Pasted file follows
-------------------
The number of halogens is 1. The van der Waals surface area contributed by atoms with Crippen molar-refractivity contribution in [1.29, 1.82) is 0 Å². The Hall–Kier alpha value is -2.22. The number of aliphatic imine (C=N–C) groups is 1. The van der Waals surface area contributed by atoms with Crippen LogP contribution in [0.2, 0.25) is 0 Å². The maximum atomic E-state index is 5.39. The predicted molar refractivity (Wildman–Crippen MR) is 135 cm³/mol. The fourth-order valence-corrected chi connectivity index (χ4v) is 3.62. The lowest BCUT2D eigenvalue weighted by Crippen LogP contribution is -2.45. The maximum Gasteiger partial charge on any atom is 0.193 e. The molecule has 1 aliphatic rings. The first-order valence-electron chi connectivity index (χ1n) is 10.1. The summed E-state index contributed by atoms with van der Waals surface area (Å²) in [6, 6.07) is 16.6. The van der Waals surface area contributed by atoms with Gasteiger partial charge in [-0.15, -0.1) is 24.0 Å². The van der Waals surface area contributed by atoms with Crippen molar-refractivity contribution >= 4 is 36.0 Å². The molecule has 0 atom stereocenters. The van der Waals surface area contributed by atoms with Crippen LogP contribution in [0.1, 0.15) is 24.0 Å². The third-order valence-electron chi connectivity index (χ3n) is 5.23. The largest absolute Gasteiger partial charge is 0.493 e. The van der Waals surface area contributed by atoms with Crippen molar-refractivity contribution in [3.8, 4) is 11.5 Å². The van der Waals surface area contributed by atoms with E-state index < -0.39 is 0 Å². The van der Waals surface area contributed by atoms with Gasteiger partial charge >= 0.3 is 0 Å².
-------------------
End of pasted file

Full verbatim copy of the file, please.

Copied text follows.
The number of halogens is 1. The van der Waals surface area contributed by atoms with Crippen molar-refractivity contribution in [1.29, 1.82) is 0 Å². The Hall–Kier alpha value is -2.22. The number of aliphatic imine (C=N–C) groups is 1. The van der Waals surface area contributed by atoms with Crippen LogP contribution in [0.2, 0.25) is 0 Å². The maximum atomic E-state index is 5.39. The predicted molar refractivity (Wildman–Crippen MR) is 135 cm³/mol. The fourth-order valence-corrected chi connectivity index (χ4v) is 3.62. The lowest BCUT2D eigenvalue weighted by Crippen LogP contribution is -2.45. The maximum Gasteiger partial charge on any atom is 0.193 e. The molecule has 1 aliphatic rings. The first-order valence-electron chi connectivity index (χ1n) is 10.1. The summed E-state index contributed by atoms with van der Waals surface area (Å²) in [6, 6.07) is 16.6. The van der Waals surface area contributed by atoms with Gasteiger partial charge in [-0.15, -0.1) is 24.0 Å². The van der Waals surface area contributed by atoms with Crippen molar-refractivity contribution >= 4 is 36.0 Å². The molecule has 0 atom stereocenters. The van der Waals surface area contributed by atoms with Crippen LogP contribution in [0.1, 0.15) is 24.0 Å². The third-order valence-electron chi connectivity index (χ3n) is 5.23. The largest absolute Gasteiger partial charge is 0.493 e. The van der Waals surface area contributed by atoms with Crippen molar-refractivity contribution in [3.8, 4) is 11.5 Å². The van der Waals surface area contributed by atoms with E-state index < -0.39 is 0 Å². The van der Waals surface area contributed by atoms with Gasteiger partial charge >= 0.3 is 0 Å².